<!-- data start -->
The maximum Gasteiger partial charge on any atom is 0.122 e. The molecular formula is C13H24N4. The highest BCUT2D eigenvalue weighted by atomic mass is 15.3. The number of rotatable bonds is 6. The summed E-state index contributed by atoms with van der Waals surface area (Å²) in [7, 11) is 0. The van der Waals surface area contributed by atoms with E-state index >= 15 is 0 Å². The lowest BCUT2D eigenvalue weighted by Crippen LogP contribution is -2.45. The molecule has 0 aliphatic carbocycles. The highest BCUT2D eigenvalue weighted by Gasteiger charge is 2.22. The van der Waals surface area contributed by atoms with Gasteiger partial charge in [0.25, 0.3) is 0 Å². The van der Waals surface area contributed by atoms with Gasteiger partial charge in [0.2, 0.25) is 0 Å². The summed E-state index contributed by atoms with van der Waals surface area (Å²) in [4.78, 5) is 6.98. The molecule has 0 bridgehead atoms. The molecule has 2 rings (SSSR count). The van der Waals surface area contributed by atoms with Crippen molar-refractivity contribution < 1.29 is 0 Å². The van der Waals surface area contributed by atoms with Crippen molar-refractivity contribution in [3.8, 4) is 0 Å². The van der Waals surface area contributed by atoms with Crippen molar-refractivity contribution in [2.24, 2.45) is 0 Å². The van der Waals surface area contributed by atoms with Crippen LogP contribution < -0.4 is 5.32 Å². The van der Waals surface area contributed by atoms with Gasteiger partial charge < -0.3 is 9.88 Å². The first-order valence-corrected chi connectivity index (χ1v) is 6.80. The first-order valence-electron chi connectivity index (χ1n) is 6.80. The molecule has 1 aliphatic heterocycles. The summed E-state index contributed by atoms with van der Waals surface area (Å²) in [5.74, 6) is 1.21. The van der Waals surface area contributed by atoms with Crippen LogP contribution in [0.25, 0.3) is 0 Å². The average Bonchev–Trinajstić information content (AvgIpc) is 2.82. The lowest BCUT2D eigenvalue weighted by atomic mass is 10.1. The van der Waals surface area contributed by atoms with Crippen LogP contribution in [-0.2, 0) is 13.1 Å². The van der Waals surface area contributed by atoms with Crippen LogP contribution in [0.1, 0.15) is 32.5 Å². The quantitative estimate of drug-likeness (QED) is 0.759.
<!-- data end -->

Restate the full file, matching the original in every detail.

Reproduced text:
The maximum Gasteiger partial charge on any atom is 0.122 e. The molecular formula is C13H24N4. The highest BCUT2D eigenvalue weighted by atomic mass is 15.3. The number of rotatable bonds is 6. The summed E-state index contributed by atoms with van der Waals surface area (Å²) in [7, 11) is 0. The van der Waals surface area contributed by atoms with E-state index >= 15 is 0 Å². The lowest BCUT2D eigenvalue weighted by Crippen LogP contribution is -2.45. The molecule has 0 aliphatic carbocycles. The highest BCUT2D eigenvalue weighted by Gasteiger charge is 2.22. The van der Waals surface area contributed by atoms with Gasteiger partial charge in [0.25, 0.3) is 0 Å². The van der Waals surface area contributed by atoms with Gasteiger partial charge in [0.2, 0.25) is 0 Å². The summed E-state index contributed by atoms with van der Waals surface area (Å²) in [4.78, 5) is 6.98. The molecule has 0 bridgehead atoms. The molecule has 2 rings (SSSR count). The van der Waals surface area contributed by atoms with Crippen molar-refractivity contribution < 1.29 is 0 Å². The van der Waals surface area contributed by atoms with Crippen molar-refractivity contribution in [3.8, 4) is 0 Å². The van der Waals surface area contributed by atoms with Crippen molar-refractivity contribution in [2.24, 2.45) is 0 Å². The van der Waals surface area contributed by atoms with Crippen LogP contribution < -0.4 is 5.32 Å². The van der Waals surface area contributed by atoms with Gasteiger partial charge < -0.3 is 9.88 Å². The first-order valence-corrected chi connectivity index (χ1v) is 6.80. The first-order valence-electron chi connectivity index (χ1n) is 6.80. The molecule has 1 aliphatic heterocycles. The summed E-state index contributed by atoms with van der Waals surface area (Å²) in [5.74, 6) is 1.21. The van der Waals surface area contributed by atoms with Crippen LogP contribution in [0.25, 0.3) is 0 Å². The average Bonchev–Trinajstić information content (AvgIpc) is 2.82. The lowest BCUT2D eigenvalue weighted by atomic mass is 10.1. The van der Waals surface area contributed by atoms with Crippen LogP contribution in [-0.2, 0) is 13.1 Å². The van der Waals surface area contributed by atoms with Crippen LogP contribution in [0.1, 0.15) is 32.5 Å². The quantitative estimate of drug-likeness (QED) is 0.759.